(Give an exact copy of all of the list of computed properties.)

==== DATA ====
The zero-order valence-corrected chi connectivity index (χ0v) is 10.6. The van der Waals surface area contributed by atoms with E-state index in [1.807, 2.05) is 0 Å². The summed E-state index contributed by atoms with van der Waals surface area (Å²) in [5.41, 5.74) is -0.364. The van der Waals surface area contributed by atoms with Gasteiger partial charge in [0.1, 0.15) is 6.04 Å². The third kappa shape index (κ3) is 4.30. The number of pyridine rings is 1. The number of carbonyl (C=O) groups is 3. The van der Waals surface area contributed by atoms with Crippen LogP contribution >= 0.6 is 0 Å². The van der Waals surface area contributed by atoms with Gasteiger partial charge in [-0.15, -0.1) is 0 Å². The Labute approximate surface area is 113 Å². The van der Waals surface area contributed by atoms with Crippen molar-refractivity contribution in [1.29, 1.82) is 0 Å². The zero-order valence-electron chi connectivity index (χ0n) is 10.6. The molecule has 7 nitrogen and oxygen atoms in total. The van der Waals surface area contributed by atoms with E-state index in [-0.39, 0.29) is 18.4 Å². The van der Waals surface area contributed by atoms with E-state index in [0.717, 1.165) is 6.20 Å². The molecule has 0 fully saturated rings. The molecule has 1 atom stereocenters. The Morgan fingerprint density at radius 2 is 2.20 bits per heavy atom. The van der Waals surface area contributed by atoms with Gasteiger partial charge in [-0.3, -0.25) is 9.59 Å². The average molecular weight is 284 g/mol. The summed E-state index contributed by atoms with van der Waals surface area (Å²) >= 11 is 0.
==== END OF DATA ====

The zero-order valence-corrected chi connectivity index (χ0v) is 10.6. The van der Waals surface area contributed by atoms with E-state index in [1.807, 2.05) is 0 Å². The summed E-state index contributed by atoms with van der Waals surface area (Å²) in [5.41, 5.74) is -0.364. The van der Waals surface area contributed by atoms with Gasteiger partial charge in [0.1, 0.15) is 6.04 Å². The third kappa shape index (κ3) is 4.30. The number of pyridine rings is 1. The number of carbonyl (C=O) groups is 3. The van der Waals surface area contributed by atoms with Crippen LogP contribution >= 0.6 is 0 Å². The van der Waals surface area contributed by atoms with Gasteiger partial charge in [-0.15, -0.1) is 0 Å². The Labute approximate surface area is 113 Å². The van der Waals surface area contributed by atoms with Crippen molar-refractivity contribution in [1.29, 1.82) is 0 Å². The zero-order valence-electron chi connectivity index (χ0n) is 10.6. The molecule has 7 nitrogen and oxygen atoms in total. The van der Waals surface area contributed by atoms with E-state index in [-0.39, 0.29) is 18.4 Å². The van der Waals surface area contributed by atoms with E-state index in [0.717, 1.165) is 6.20 Å². The molecule has 0 fully saturated rings. The molecule has 1 atom stereocenters. The Morgan fingerprint density at radius 2 is 2.20 bits per heavy atom. The van der Waals surface area contributed by atoms with Gasteiger partial charge in [-0.3, -0.25) is 9.59 Å². The average molecular weight is 284 g/mol. The summed E-state index contributed by atoms with van der Waals surface area (Å²) >= 11 is 0.